Assessing the erosion potential after a wildfire is an important step of post-fire management. Erosion is a natural process occurring on landscapes at different rates and scales, depending on geology, topography, vegetation, climate and weather, and is defined as the movement of individual soil particles by wind or water. Erosion is a function of the forces available, the amount of protection to the soil surface, the type of the soil and soil stabilizing components such as roots. It is usually described by three components: detachment, transport, and deposition.
The amount of erosion after a burn will be dependent on the magnitude and timing of each storm event, the severity of the burn, the slope, soil type and condition of the watershed before the burn. Erosion may be fast or may continue to occur over several years after a burn as the root systems of burnt vegetation decay, further decreasing soil stability. Types of erosion include:
A common initial concern after a wildfire is erosion and flooding. Some soils are more erodible than others. Post fire erosion rates will be dependent on a number of factors, some measurable (percent slope) or known (soil type), some that can be estimated (burn severity), some that we have control over (vegetative cover) and others we do not have control over (post fire weather patterns).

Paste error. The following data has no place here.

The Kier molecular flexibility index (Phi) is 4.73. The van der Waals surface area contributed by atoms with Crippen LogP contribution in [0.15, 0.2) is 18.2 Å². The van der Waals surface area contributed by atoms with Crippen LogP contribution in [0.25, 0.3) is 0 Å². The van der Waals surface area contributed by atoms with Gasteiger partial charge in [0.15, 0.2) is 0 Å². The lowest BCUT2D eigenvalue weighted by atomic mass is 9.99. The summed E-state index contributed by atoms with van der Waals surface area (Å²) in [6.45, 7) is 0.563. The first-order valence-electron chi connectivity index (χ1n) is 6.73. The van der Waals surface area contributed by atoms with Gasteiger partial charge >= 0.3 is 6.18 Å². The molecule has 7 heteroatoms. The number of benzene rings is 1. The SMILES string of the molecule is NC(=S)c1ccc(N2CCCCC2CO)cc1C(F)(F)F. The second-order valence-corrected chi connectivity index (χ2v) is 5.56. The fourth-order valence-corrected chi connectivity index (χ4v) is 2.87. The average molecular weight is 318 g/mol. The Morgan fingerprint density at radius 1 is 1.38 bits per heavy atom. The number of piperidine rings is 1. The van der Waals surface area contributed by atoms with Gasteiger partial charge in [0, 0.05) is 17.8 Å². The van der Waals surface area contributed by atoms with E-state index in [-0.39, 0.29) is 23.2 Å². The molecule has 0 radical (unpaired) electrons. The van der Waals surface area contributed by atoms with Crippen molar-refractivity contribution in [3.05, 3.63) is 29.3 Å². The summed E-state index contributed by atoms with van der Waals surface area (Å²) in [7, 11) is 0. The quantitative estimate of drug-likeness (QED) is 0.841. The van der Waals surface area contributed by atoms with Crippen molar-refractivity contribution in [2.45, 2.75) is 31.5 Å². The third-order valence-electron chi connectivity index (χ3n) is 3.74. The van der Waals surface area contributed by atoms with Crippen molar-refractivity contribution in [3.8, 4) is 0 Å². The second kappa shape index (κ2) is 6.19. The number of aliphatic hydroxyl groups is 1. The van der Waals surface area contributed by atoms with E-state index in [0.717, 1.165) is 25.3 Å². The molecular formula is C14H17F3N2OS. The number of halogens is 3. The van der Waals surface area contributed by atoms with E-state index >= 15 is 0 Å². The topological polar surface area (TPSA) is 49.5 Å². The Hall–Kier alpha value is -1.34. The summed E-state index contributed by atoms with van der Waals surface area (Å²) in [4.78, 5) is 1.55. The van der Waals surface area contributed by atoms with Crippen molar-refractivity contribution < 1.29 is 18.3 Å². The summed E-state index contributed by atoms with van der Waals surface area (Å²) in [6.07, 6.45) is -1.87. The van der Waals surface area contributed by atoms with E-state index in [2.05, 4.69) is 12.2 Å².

In general, erosion hazard will increase as slope increases and vegetative cover decreases. To be safe, assume that all drainages in steep, hilly areas are capable of carrying debris flows and are especially vulnerable after a wildfire. Areas burned at moderate to high severity are of greatest concern due to lack of cover and the development of water repellent layers. Note unique unit features such as draws and rocky outcrops. Even areas with low erosion hazard ratings can experience rill and gully erosion if denuded of vegetation and challenged with a short duration, high intensity storm event.
For more information on assessing your erosion potential after a wildfire, go to After the Burn: Assessing and Managing Your Forestland after a Wildfire (pgs.24-25).
For recommendations on erosion control, go to After the Burn: Assessing and Managing Your Forestland after a Wildfire (Appendix II – Erosion Control pgs.62-74).
Article Written by:
Yvonne Barkley, University of Idaho Extension, Moscow, ID